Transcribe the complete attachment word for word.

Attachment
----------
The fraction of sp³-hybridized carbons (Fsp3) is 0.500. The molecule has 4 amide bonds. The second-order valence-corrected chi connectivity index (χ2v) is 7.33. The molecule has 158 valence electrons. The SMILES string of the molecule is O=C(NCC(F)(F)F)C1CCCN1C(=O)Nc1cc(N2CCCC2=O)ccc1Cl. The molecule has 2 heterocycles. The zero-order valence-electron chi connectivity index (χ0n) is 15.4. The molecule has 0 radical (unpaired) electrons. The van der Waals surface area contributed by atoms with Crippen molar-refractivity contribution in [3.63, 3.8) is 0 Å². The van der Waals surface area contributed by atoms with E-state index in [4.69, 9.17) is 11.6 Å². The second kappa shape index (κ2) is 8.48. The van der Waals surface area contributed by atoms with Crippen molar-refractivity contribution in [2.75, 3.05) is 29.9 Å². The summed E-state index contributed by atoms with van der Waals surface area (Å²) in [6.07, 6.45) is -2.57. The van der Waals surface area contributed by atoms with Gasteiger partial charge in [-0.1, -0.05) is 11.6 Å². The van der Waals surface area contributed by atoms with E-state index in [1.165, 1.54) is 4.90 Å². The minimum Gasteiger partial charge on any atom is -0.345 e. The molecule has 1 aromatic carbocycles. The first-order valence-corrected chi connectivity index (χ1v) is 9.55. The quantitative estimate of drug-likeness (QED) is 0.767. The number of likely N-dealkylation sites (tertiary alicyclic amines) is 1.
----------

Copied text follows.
The fraction of sp³-hybridized carbons (Fsp3) is 0.500. The molecule has 4 amide bonds. The second-order valence-corrected chi connectivity index (χ2v) is 7.33. The molecule has 158 valence electrons. The SMILES string of the molecule is O=C(NCC(F)(F)F)C1CCCN1C(=O)Nc1cc(N2CCCC2=O)ccc1Cl. The molecule has 2 heterocycles. The zero-order valence-electron chi connectivity index (χ0n) is 15.4. The molecule has 0 radical (unpaired) electrons. The van der Waals surface area contributed by atoms with Crippen molar-refractivity contribution in [3.63, 3.8) is 0 Å². The van der Waals surface area contributed by atoms with E-state index in [4.69, 9.17) is 11.6 Å². The second kappa shape index (κ2) is 8.48. The van der Waals surface area contributed by atoms with Crippen molar-refractivity contribution in [2.75, 3.05) is 29.9 Å². The summed E-state index contributed by atoms with van der Waals surface area (Å²) in [6.07, 6.45) is -2.57. The van der Waals surface area contributed by atoms with Gasteiger partial charge in [-0.1, -0.05) is 11.6 Å². The van der Waals surface area contributed by atoms with E-state index in [1.165, 1.54) is 4.90 Å². The minimum Gasteiger partial charge on any atom is -0.345 e. The molecule has 1 aromatic carbocycles. The first-order valence-corrected chi connectivity index (χ1v) is 9.55. The quantitative estimate of drug-likeness (QED) is 0.767. The number of likely N-dealkylation sites (tertiary alicyclic amines) is 1.